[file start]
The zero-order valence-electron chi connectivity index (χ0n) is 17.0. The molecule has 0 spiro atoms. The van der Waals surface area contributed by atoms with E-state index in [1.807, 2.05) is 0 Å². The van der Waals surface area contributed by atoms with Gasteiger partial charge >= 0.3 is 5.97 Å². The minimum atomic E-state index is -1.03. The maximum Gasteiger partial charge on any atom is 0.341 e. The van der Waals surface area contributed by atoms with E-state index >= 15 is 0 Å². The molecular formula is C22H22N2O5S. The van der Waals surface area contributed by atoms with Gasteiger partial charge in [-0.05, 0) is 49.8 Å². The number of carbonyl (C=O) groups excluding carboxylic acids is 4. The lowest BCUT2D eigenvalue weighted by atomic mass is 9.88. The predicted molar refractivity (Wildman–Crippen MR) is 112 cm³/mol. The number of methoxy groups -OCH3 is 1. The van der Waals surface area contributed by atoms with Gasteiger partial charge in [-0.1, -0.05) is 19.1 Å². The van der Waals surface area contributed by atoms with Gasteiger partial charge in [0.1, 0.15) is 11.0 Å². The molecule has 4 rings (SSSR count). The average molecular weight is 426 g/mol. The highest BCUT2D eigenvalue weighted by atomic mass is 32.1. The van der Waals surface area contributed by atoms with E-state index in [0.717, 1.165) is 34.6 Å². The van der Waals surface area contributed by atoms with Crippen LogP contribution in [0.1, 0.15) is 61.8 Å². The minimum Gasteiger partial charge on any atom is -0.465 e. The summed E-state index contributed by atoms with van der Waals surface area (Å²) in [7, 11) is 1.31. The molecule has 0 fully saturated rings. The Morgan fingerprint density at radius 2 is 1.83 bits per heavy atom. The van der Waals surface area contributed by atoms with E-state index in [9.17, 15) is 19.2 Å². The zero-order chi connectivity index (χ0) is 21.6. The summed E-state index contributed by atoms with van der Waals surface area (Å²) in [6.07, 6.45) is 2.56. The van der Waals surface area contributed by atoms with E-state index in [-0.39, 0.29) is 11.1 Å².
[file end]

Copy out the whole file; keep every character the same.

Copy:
The zero-order valence-electron chi connectivity index (χ0n) is 17.0. The molecule has 0 spiro atoms. The van der Waals surface area contributed by atoms with E-state index in [1.807, 2.05) is 0 Å². The van der Waals surface area contributed by atoms with Gasteiger partial charge >= 0.3 is 5.97 Å². The minimum atomic E-state index is -1.03. The maximum Gasteiger partial charge on any atom is 0.341 e. The van der Waals surface area contributed by atoms with E-state index >= 15 is 0 Å². The molecular formula is C22H22N2O5S. The van der Waals surface area contributed by atoms with Gasteiger partial charge in [-0.05, 0) is 49.8 Å². The number of carbonyl (C=O) groups excluding carboxylic acids is 4. The lowest BCUT2D eigenvalue weighted by atomic mass is 9.88. The predicted molar refractivity (Wildman–Crippen MR) is 112 cm³/mol. The number of methoxy groups -OCH3 is 1. The van der Waals surface area contributed by atoms with Gasteiger partial charge in [-0.1, -0.05) is 19.1 Å². The van der Waals surface area contributed by atoms with Gasteiger partial charge in [0.1, 0.15) is 11.0 Å². The molecule has 4 rings (SSSR count). The average molecular weight is 426 g/mol. The highest BCUT2D eigenvalue weighted by atomic mass is 32.1. The van der Waals surface area contributed by atoms with E-state index in [0.717, 1.165) is 34.6 Å². The van der Waals surface area contributed by atoms with Crippen LogP contribution in [0.1, 0.15) is 61.8 Å². The minimum Gasteiger partial charge on any atom is -0.465 e. The summed E-state index contributed by atoms with van der Waals surface area (Å²) in [7, 11) is 1.31. The molecule has 0 fully saturated rings. The Morgan fingerprint density at radius 2 is 1.83 bits per heavy atom. The van der Waals surface area contributed by atoms with E-state index in [9.17, 15) is 19.2 Å². The zero-order chi connectivity index (χ0) is 21.6. The summed E-state index contributed by atoms with van der Waals surface area (Å²) in [6.07, 6.45) is 2.56. The van der Waals surface area contributed by atoms with E-state index in [-0.39, 0.29) is 11.1 Å².